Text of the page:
Churkin insisted that his intentions were pure, and that he was merely seeking to send a swift message of support to the Sudanese parties.
"Ambassador Rice chose to spill out to the media some confidential conversations we had today and actually did it in a rather bizarre way, from what I hear,' he told reporters. "I think the reaction of the U.S. delegation was not reasonable. And as a result of that we were not able to have any agreed reaction from the council today."
"This was not a constructive way to deal with the work in the Security Council," he added. "Trying to find all sorts of ulterior motives and come up with various outlandish accusations is not the best way to deal with your partners in the Security Council. I know it's not a good way to deal with the Russian delegation."
Some U.N. diplomats believe that Churkin is actually trying to provoke his American counterpart and that his tough line reflects an increasingly combative foreign policy approach being pursued by Russian President Vladimir Putin. "Russia is taking on an increasingly nationalistic foreign policy and Churkin's instructions reflect that," said one council diplomat.
But others fault the Americans for refusing to compromise with Russia in order to maintain pressure on Sudan and South Sudan to comply with their commitments. They say Rice's insistence on tough denunciations of Khartoum, while merited, have resulted in the council's inability to weigh in on many key aspects of the crisis since May 2012, when the council last threatened sanctions against the two sides if they failed to live up to their commitments. The United States "has been using a bazooka when they should stick with a pistol," said one U.N. insider. "Everyone knows how bad [Sudanese President Omar] Bashir is, but does it need to be put in every statement?"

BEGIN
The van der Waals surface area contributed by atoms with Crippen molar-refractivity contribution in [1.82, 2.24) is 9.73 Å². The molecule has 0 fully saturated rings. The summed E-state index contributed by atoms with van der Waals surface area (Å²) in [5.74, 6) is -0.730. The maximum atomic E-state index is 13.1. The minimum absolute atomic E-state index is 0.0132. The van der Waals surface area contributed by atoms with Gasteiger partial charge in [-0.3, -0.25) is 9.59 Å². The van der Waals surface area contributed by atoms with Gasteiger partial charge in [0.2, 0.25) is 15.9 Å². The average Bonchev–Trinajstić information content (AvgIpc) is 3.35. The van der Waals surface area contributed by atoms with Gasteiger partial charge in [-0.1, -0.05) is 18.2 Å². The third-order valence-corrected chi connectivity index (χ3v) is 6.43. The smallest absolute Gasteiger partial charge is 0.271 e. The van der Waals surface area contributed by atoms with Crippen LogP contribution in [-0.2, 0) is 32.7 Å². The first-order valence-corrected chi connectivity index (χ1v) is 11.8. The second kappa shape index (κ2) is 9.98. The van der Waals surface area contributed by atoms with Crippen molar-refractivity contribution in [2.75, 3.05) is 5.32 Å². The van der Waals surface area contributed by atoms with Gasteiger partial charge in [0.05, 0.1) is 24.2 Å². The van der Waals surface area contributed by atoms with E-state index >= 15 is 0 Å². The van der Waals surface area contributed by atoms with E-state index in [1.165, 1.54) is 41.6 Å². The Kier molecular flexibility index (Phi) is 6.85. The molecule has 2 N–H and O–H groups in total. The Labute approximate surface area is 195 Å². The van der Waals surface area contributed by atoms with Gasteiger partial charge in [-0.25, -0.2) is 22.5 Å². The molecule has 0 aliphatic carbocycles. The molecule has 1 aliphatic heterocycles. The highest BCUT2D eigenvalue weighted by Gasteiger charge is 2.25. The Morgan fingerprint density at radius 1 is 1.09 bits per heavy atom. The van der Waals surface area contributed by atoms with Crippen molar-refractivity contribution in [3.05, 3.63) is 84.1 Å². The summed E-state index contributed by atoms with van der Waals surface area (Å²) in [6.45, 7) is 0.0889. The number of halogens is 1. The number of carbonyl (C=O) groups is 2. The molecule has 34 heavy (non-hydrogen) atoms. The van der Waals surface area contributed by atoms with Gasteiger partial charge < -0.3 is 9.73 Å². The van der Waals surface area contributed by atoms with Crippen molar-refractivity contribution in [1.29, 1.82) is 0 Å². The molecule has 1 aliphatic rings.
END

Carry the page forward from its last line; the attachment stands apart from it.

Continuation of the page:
A U.S. official countered that the U.S. has been even handed. "The United States is focused on resolving critical issues that risk another war between Sudan and South Sudan and have a huge human cost," said Payton Knopf, a spokesman for Rice, noting that hundreds of thousands of displaced Sudanese civilians are "enduring a humanitarian crisis of immense proportions. We believe the Security Council should hold the parties accountable, as appropriate for fulfilling their obligations. When Khartoum or Juba is cuplable, we think the council needs to apply pressure, as needed."
Russia, meanwhile, has been nursing its own grievances toward the government in Juba since 2011, when the South Sudanese authorities detained a Russian helicopter crew. Moscow unsuccessfully sought U.S. support for a statement criticizing the South's action. Then, to make matters worse, last year, South Sudanese army forces shot down a U.N. helicopter piloted by a 4-man Russian crew, who were all killed in the incident. In that instance, the U.S. supported a council statement deploring the shooting, and demanding that those responsible for the shooting be held accountable.
More recently, Russia accused the United States of blocking a Security Council statement condemning a terror bombing near the Russian embassy in Damascus.
"We believe these are double standards," Russia's foreign minister Sergei Lavrov said last month. "And we see in it a very dangerous tendency by our American colleagues to depart from the fundamental principle of unconditional condemnation of any terrorist act, a principle which secures the unity of the international community in the fight against terrorism," he said.
A spokeswoman for Rice, Erin Pelton, countered that assessment, saying that the United States was willing to support the Russian initiative if it included a reference to President Bashar al-Assad's government's "brutal attacks against the Syrian people. If predictably, Russia rejected the U.S. suggested language as "totally unacceptable" and withdrew its draft statement."